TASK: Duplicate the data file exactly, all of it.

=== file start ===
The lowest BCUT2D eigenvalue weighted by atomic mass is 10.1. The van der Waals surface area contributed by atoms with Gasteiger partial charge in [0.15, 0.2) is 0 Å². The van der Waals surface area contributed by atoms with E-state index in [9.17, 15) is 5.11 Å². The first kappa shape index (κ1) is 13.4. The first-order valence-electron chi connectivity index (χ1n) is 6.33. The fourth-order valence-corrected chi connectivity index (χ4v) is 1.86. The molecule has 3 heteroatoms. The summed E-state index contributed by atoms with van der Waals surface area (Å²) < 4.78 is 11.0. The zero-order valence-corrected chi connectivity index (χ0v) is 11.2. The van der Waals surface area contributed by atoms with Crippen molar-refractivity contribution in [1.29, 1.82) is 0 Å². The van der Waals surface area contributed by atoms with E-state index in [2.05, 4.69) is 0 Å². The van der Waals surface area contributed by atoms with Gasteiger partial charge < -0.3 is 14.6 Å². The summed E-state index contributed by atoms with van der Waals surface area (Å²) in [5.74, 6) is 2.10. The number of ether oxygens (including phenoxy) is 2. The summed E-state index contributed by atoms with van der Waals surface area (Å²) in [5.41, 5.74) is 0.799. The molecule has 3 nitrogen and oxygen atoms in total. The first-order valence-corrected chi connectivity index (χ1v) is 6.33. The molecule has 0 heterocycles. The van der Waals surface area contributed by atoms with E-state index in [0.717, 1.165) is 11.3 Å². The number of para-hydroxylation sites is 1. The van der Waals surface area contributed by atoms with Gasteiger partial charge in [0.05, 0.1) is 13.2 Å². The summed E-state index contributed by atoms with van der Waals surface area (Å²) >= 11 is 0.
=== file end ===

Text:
The lowest BCUT2D eigenvalue weighted by atomic mass is 10.1. The van der Waals surface area contributed by atoms with Gasteiger partial charge in [0.15, 0.2) is 0 Å². The van der Waals surface area contributed by atoms with E-state index in [9.17, 15) is 5.11 Å². The first kappa shape index (κ1) is 13.4. The first-order valence-electron chi connectivity index (χ1n) is 6.33. The fourth-order valence-corrected chi connectivity index (χ4v) is 1.86. The molecule has 3 heteroatoms. The summed E-state index contributed by atoms with van der Waals surface area (Å²) < 4.78 is 11.0. The zero-order valence-corrected chi connectivity index (χ0v) is 11.2. The van der Waals surface area contributed by atoms with Crippen molar-refractivity contribution in [1.29, 1.82) is 0 Å². The van der Waals surface area contributed by atoms with E-state index in [2.05, 4.69) is 0 Å². The van der Waals surface area contributed by atoms with Gasteiger partial charge < -0.3 is 14.6 Å². The summed E-state index contributed by atoms with van der Waals surface area (Å²) in [5.74, 6) is 2.10. The number of ether oxygens (including phenoxy) is 2. The summed E-state index contributed by atoms with van der Waals surface area (Å²) in [5.41, 5.74) is 0.799. The molecule has 3 nitrogen and oxygen atoms in total. The first-order valence-corrected chi connectivity index (χ1v) is 6.33. The molecule has 0 heterocycles. The van der Waals surface area contributed by atoms with E-state index in [0.717, 1.165) is 11.3 Å². The number of para-hydroxylation sites is 1. The van der Waals surface area contributed by atoms with Gasteiger partial charge in [0.05, 0.1) is 13.2 Å². The summed E-state index contributed by atoms with van der Waals surface area (Å²) >= 11 is 0.